TIP OF THE WEEK
June 30. 2020
Spring Crime Prevention Tips
Spring often means an increase in criminal activity. The following tips can help keep you and your home safe.
Roll up your car windows, take any valuables out of your car, and lock your doors every time you exit your vehicle, even if your vehicle is parked in your driveway.
Lock your home at all times. If you are working in the back yard, lock your front door and close and lock your garage door.
Lock the back door when you are in the front yard. Always lock your doors when you leave, even if you only plan to be gone for a few minutes.
Close and lock your home windows and sliding doors when you go to bed or leave the house.
Install motion-activated lights in your front and back yards so when someone approaches your home, the lights automatically come on, illuminating that person.
Store all ladders and other tools into a secure storage area after use. Ladders and other tools can be used by criminals to access your home. Always lock storage units or sheds on your property.
Be aware of home improvement scams. If you did not solicit a contractor or salesman who shows up at your door unannounced, do not do business with that person.
If a utility representative comes to your house, request identification. True representatives will carry identification and they will show it to you. Call their company for verification.
Be a watchful, attentive neighbor to spot criminals and alert police to their presence.
Get involved in your community to help keep your spring happy and safe.
June 1, 2020
KEEP CALM and Avoid Coronavirus Scams
Here are 5 things you can do to avoid a Coronavirus scam:
- Ignore offers for vaccinations and home test kits.
Scammers are selling products to treat or prevent COVID-19 without proof that they work.
- Hang up on robocalls.
Scammers use illegal sales call to get your money and your personal information.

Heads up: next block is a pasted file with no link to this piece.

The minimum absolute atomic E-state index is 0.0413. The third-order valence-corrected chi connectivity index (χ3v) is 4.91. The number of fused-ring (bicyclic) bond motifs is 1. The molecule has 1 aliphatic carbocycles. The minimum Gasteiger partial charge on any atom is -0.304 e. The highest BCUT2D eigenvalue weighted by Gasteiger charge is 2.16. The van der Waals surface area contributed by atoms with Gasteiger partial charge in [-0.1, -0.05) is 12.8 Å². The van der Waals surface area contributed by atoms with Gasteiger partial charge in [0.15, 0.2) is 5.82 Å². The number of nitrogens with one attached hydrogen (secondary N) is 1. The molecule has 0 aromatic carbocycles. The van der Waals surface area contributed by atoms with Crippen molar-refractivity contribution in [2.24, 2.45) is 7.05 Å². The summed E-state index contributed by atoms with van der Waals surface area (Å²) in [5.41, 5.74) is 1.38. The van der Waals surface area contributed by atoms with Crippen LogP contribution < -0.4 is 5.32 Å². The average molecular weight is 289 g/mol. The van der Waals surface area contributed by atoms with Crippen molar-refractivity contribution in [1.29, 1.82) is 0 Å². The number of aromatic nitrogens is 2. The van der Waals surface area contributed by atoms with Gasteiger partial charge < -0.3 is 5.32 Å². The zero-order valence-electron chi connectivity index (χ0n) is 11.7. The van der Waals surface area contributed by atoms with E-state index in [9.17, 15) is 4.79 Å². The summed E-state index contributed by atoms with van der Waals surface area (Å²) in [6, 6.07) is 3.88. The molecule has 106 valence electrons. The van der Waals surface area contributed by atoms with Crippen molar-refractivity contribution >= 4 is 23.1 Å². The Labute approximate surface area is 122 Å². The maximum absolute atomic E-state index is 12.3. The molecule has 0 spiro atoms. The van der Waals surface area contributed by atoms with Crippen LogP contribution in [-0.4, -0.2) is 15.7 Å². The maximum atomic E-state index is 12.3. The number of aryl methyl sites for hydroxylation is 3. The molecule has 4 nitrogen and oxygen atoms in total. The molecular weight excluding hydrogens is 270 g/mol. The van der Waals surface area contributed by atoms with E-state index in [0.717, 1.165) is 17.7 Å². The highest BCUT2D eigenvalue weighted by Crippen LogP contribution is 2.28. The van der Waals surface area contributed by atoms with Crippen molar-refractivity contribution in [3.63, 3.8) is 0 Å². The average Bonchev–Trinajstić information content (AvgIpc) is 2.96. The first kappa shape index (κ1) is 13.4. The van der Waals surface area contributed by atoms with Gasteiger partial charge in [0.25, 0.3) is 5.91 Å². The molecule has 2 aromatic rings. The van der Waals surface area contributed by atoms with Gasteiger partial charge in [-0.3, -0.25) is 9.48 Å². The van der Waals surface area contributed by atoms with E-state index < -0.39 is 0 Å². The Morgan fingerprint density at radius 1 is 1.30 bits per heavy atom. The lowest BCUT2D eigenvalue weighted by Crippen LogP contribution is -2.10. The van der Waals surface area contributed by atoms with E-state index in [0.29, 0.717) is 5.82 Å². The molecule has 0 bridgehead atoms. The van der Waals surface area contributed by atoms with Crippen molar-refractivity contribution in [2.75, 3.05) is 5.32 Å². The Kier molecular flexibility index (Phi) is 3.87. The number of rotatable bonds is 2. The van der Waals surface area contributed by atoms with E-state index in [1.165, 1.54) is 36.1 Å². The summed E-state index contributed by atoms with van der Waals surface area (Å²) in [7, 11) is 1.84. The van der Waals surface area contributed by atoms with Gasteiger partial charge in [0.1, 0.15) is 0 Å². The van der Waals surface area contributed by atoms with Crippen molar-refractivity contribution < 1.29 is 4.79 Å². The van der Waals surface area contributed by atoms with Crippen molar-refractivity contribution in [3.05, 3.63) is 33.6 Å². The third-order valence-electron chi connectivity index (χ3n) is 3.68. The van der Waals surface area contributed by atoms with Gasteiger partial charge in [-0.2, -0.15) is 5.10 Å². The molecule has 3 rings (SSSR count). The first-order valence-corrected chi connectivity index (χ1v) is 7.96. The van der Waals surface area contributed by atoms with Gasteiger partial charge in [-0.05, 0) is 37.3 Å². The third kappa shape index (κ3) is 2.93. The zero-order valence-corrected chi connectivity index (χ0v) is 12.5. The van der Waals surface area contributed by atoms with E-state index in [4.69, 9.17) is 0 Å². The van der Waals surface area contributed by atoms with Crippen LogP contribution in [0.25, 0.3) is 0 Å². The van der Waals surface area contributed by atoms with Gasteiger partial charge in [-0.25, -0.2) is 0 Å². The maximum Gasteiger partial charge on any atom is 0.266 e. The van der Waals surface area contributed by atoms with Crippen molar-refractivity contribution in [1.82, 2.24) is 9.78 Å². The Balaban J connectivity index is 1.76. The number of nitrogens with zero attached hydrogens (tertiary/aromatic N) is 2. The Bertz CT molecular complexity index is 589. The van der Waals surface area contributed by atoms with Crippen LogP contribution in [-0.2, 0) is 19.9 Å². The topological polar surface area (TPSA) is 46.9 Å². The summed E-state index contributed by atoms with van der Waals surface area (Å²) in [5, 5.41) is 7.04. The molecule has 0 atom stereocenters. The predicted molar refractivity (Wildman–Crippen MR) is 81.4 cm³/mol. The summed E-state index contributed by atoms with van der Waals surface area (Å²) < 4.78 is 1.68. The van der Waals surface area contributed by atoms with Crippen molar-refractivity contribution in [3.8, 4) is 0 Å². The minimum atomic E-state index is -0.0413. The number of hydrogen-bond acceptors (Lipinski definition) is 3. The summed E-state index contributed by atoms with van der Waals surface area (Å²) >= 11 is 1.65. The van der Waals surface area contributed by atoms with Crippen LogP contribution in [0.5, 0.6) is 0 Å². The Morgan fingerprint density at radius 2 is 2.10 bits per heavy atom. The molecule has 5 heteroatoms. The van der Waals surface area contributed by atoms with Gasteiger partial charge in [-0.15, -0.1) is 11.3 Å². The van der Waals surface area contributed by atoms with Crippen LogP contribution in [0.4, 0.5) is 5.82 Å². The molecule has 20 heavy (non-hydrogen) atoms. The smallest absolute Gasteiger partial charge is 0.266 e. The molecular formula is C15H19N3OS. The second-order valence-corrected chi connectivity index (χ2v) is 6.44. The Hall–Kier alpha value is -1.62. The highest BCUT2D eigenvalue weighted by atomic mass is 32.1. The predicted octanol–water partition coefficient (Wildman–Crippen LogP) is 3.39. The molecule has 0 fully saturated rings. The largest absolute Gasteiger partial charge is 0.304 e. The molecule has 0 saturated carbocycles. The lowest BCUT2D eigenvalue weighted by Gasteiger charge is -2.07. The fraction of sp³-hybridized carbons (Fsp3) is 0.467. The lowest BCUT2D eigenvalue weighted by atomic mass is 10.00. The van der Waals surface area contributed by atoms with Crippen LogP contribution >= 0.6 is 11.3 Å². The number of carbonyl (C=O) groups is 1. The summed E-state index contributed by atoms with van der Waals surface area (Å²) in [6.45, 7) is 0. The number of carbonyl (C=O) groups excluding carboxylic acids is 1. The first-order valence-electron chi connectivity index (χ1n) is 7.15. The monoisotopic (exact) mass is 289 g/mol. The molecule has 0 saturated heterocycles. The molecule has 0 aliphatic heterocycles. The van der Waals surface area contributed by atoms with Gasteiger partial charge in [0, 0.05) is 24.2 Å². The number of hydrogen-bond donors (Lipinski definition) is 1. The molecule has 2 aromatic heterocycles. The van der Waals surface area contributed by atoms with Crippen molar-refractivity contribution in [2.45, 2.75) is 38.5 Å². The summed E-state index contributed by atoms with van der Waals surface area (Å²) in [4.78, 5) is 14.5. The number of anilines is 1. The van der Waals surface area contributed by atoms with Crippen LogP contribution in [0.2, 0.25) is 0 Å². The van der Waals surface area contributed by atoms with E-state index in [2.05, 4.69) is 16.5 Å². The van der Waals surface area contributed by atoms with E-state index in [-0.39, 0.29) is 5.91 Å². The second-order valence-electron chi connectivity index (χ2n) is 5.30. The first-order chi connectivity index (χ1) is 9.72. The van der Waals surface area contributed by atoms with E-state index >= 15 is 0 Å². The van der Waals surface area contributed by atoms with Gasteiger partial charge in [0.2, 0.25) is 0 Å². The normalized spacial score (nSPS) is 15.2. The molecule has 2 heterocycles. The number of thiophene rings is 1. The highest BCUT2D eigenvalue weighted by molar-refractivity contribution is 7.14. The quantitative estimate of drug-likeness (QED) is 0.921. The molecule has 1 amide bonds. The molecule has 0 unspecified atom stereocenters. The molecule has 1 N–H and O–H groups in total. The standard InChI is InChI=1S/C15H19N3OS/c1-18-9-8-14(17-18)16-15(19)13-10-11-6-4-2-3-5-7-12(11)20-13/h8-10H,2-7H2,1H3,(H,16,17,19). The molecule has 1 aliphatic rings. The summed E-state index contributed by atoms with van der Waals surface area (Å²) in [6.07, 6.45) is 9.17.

- Watch out for phishing emails and text messages.
Don’t click on links in emails or texts you didn’t expect.
- Research before you donate.
Don’t let anyone rush you into making a donation. Get tips on donating wisely at ftc.gov/charity.
- Stay in the know.
Go to ftc.gov/coronavirus/scams for the latest information on scams. Sign up to get FTC’s alerts at ftc.gov/subscribe.
If you see a scam, report it to ftc.gov/complaint
Federal Trade Commission
MAY 15, 2020
Did a nursing home or assisted living facility take your stimulus check?
Do you or a loved one live in a nursing home or assisted living facility? Are you (or they) on Medicaid? If you said “yes” to both, please read on and prepare to get mad. We’ve been hearing that some facilities are trying to take the stimulus payments intended for their residents on Medicaid. Then they’re requiring those people to sign over those funds to the facility. Why? Well, they’re claiming that, because the person is on Medicaid, the facility gets to keep the stimulus payment.
But here’s the deal: those economic impact payments are, according to the CARES Act, a tax credit. And tax law says that tax credits don’t count as “resources” for federal benefits programs, like Medicaid. So: when Congress calls these payments “tax credits” in the CARES Act, that means the government can’t seize them. Which means nursing homes and assisted living facilities can’t take that money from their residents just because they’re on Medicaid. And, if they took it already, get in touch with your state attorney general and ask them to help you get it back.
This is not just a horror story making the rounds. These are actual reports that our friends in the Iowa Attorney General’s Office have been getting – and handling. Other states have seen the same.
If you’ve experienced this already, tell your state attorney general’s office first, and then tell the FTC: ftc.gov/complaint. If a loved one lives in a nursing facility and you’re not sure what happened to their payment, talk with them soon. And consider having a chat with the facility’s management to make sure they know which side of the law to be on.
Need more back-up? Then let me get legal on you for a minute. You can go right here to get the federal tax law that says refunds aren’t considered a “resource” in federal benefits programs. And you can click this link to get the Congressional Summary that talks about the funds as tax credits not countable as resources for federal government programs. (It’s on page 3.) And here’s even more helpful information from the National Center on Law & Elder Rights for people who live in nursing homes or assisted living facilities. Again, though: if this has happened to you or a loved one, find your state attorney general’s office contact information at naag.org and talk with them right away.
Lois Greisman Elder Justice Coordinator, FTC